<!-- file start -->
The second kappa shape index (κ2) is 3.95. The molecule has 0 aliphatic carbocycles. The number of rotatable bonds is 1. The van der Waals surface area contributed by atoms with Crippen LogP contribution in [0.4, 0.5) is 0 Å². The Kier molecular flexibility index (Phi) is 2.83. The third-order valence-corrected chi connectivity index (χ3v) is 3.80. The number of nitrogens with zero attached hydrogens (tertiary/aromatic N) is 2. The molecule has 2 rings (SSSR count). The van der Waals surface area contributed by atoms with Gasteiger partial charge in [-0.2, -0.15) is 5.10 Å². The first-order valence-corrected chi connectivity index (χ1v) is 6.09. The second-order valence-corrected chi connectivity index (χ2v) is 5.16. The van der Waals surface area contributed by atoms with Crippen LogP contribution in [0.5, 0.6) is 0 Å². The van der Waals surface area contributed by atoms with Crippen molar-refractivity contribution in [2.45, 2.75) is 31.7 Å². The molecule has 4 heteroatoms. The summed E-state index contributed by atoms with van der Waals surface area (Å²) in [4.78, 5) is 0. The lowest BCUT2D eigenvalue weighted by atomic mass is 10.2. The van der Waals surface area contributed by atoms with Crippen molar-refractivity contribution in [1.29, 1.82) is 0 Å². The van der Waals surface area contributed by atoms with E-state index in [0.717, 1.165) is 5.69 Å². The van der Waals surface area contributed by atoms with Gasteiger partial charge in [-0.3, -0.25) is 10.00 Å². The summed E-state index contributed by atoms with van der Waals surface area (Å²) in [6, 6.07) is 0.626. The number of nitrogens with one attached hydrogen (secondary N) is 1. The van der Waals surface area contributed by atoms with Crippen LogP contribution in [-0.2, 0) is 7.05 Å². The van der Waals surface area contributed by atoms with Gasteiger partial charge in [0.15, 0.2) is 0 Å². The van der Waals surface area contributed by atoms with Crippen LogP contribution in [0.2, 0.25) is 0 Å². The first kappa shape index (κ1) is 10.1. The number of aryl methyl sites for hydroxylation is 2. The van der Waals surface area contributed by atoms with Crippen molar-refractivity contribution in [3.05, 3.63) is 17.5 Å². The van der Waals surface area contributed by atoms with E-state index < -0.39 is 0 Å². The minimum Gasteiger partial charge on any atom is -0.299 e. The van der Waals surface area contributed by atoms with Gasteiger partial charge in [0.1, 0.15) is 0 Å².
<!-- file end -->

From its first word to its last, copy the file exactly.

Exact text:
The second kappa shape index (κ2) is 3.95. The molecule has 0 aliphatic carbocycles. The number of rotatable bonds is 1. The van der Waals surface area contributed by atoms with Crippen LogP contribution in [0.4, 0.5) is 0 Å². The Kier molecular flexibility index (Phi) is 2.83. The third-order valence-corrected chi connectivity index (χ3v) is 3.80. The number of nitrogens with zero attached hydrogens (tertiary/aromatic N) is 2. The molecule has 2 rings (SSSR count). The van der Waals surface area contributed by atoms with Gasteiger partial charge in [-0.2, -0.15) is 5.10 Å². The first-order valence-corrected chi connectivity index (χ1v) is 6.09. The second-order valence-corrected chi connectivity index (χ2v) is 5.16. The van der Waals surface area contributed by atoms with Crippen LogP contribution in [0.5, 0.6) is 0 Å². The van der Waals surface area contributed by atoms with Crippen molar-refractivity contribution in [2.45, 2.75) is 31.7 Å². The molecule has 4 heteroatoms. The summed E-state index contributed by atoms with van der Waals surface area (Å²) in [4.78, 5) is 0. The lowest BCUT2D eigenvalue weighted by atomic mass is 10.2. The van der Waals surface area contributed by atoms with Crippen molar-refractivity contribution in [1.29, 1.82) is 0 Å². The van der Waals surface area contributed by atoms with E-state index in [0.717, 1.165) is 5.69 Å². The van der Waals surface area contributed by atoms with Gasteiger partial charge in [-0.3, -0.25) is 10.00 Å². The summed E-state index contributed by atoms with van der Waals surface area (Å²) in [6, 6.07) is 0.626. The number of nitrogens with one attached hydrogen (secondary N) is 1. The van der Waals surface area contributed by atoms with Crippen LogP contribution in [-0.2, 0) is 7.05 Å². The van der Waals surface area contributed by atoms with Gasteiger partial charge in [0.15, 0.2) is 0 Å². The van der Waals surface area contributed by atoms with Crippen LogP contribution in [0.2, 0.25) is 0 Å². The first kappa shape index (κ1) is 10.1. The number of aryl methyl sites for hydroxylation is 2. The van der Waals surface area contributed by atoms with Crippen molar-refractivity contribution in [3.05, 3.63) is 17.5 Å². The van der Waals surface area contributed by atoms with E-state index < -0.39 is 0 Å². The minimum Gasteiger partial charge on any atom is -0.299 e. The van der Waals surface area contributed by atoms with Gasteiger partial charge in [0.1, 0.15) is 0 Å².